Irish Slang – What you won’t Learn in Class - ISI Dublin

Irish Slang – What you won’t Learn in Class

January 13, 2016

When learning languages, it’s always fun to learn slang words and it’s good for impressing the locals. It’s a big part of our native culture and no matter what language you are learning, slang is an important element of reaching fluency. Here are some of the main slang words that you will hear in Ireland, but remember, there’s a reason they don’t teach you this stuff in class.


Probably our most widey used slang word, “craic” means “fun” in our native Irish language, Gaelige. If you replace the word “fun” with “craic”, you’re half way to becoming Irish.


Friend 1: “How was last night?”

Friend 2: “It was great craic!”

Note: Not to be confused with the American version, “crack”, which is a different type of craic.


Things that are believed to be great, will often be described as “unreal” or it can be used to create emphasis.


“Did you see the Rose of Tralee? It was unreal, you should have watched it!”


Commonly used among Irish people, the word “grand” can be employed to reassure another person.


Teacher 1: “All the students are missing and there is a massive storm coming in from the West.”

Teacher 2: “Ah, it’ll be grand.”

Like and You know

“Like” and “ya know” is to the Irish, what “Oh my God” is to fourteen year old teenagers who’ve eaten too much sugar. It punctuates sentences and has no real meaning and necessity within the sentence. It can sometimes be used to indicate that the speaker wants you to nod and agree with them, but often it is just an involuntary tick.

Example: “Like, do you know what I mean like?”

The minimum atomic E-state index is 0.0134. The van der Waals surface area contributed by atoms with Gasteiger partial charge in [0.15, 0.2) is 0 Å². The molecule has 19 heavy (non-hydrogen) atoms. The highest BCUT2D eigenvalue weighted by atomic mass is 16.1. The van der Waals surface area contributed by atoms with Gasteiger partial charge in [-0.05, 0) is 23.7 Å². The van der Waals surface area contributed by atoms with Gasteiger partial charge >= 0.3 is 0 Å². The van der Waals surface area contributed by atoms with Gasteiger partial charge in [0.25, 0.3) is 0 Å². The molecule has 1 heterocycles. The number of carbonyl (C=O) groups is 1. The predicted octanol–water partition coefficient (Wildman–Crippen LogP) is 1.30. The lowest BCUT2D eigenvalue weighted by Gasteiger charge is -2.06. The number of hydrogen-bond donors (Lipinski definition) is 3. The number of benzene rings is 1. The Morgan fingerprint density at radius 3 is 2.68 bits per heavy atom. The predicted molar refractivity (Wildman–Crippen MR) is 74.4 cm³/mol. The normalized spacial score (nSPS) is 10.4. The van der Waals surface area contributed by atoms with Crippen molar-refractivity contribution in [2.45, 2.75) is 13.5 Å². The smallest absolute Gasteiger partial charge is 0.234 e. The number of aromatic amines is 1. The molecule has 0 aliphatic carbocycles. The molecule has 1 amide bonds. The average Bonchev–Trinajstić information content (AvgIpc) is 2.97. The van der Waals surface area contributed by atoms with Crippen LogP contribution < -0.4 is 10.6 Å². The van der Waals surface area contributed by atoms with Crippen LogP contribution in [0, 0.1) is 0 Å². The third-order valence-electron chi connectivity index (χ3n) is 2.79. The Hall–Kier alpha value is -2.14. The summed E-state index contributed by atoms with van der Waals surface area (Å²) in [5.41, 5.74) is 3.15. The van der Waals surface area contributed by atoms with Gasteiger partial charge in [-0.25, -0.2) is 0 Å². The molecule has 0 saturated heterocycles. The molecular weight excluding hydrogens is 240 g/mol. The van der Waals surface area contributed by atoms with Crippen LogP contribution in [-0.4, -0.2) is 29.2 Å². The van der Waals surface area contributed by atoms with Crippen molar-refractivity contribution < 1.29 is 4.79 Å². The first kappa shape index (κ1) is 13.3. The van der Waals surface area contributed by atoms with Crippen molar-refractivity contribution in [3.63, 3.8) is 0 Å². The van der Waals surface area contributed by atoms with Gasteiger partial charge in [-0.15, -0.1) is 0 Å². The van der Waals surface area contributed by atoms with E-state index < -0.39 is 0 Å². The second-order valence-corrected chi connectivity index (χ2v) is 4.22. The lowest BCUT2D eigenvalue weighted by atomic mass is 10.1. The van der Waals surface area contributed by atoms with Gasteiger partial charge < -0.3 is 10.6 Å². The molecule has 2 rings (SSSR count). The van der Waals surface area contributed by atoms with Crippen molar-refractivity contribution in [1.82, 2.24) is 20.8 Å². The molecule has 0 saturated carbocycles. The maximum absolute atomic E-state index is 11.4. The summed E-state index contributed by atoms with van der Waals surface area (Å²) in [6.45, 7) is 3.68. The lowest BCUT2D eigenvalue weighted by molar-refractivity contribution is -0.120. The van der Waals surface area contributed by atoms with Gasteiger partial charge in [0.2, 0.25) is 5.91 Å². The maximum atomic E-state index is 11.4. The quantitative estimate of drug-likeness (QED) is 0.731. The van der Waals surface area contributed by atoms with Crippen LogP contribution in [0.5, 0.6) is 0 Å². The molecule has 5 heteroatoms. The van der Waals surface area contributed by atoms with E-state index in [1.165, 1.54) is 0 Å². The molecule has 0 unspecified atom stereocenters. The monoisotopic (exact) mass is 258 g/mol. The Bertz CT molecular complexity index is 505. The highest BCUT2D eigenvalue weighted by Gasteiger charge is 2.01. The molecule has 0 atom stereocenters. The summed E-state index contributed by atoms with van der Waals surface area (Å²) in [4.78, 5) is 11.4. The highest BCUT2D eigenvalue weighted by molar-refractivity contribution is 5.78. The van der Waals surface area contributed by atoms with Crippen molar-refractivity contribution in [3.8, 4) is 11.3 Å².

Come here to me or Come here t’ill I tell you this

Only used when you are directly beside the speaker, they are not prompting you to come closer to them, but rather they are telling you that they are about to tell you something that is probably gossip.

Example: “Come here t’ill I tell you Mary’s most private and intimate secrets.”


“Eejit” is reserved for when someone does or says something that is very stupid, but it is a very playful word when used among friends.

Example: “I can’t believe you did that, you big eejit,” the mother said to her son with a smile.


If someone is very tired they often use the word “knackered”.

Example: “I was studying the past continuous all day and now I am knackered.”


“Lashing” is an adjective to describe the ferocity of the rain. Using the word “lashing” would generally indicate that the rain is very heavy.

Example: “It’s lashing outside.”


If something is “deadly”, it basically means that it is very cool. It is also used to show that you agree with someone.

Example 1: “They are deadly waves in Lahinch beach.”

Example 2:

Friend 1: “Will we go to Dicey’s nightclub?”

Friend 2: “Deadly. Let’s go.”


“Sound” is used as an adjective for a person and is one of the highest compliments that can be bestowed upon a human soul. It is all encompassing, so if someone is described as “sound”, it means that they are cool, kind, friendly, and good fun.


“I met my teacher yesterday, they are unreal sound.”

Yer wan and Yer man

“Your one,” more commonly pronounced “Yer wan” is another way of referring to a woman and “yer man” is likewise used for males.

Example: “Yer man is an eejit, but yer wan is sound.”

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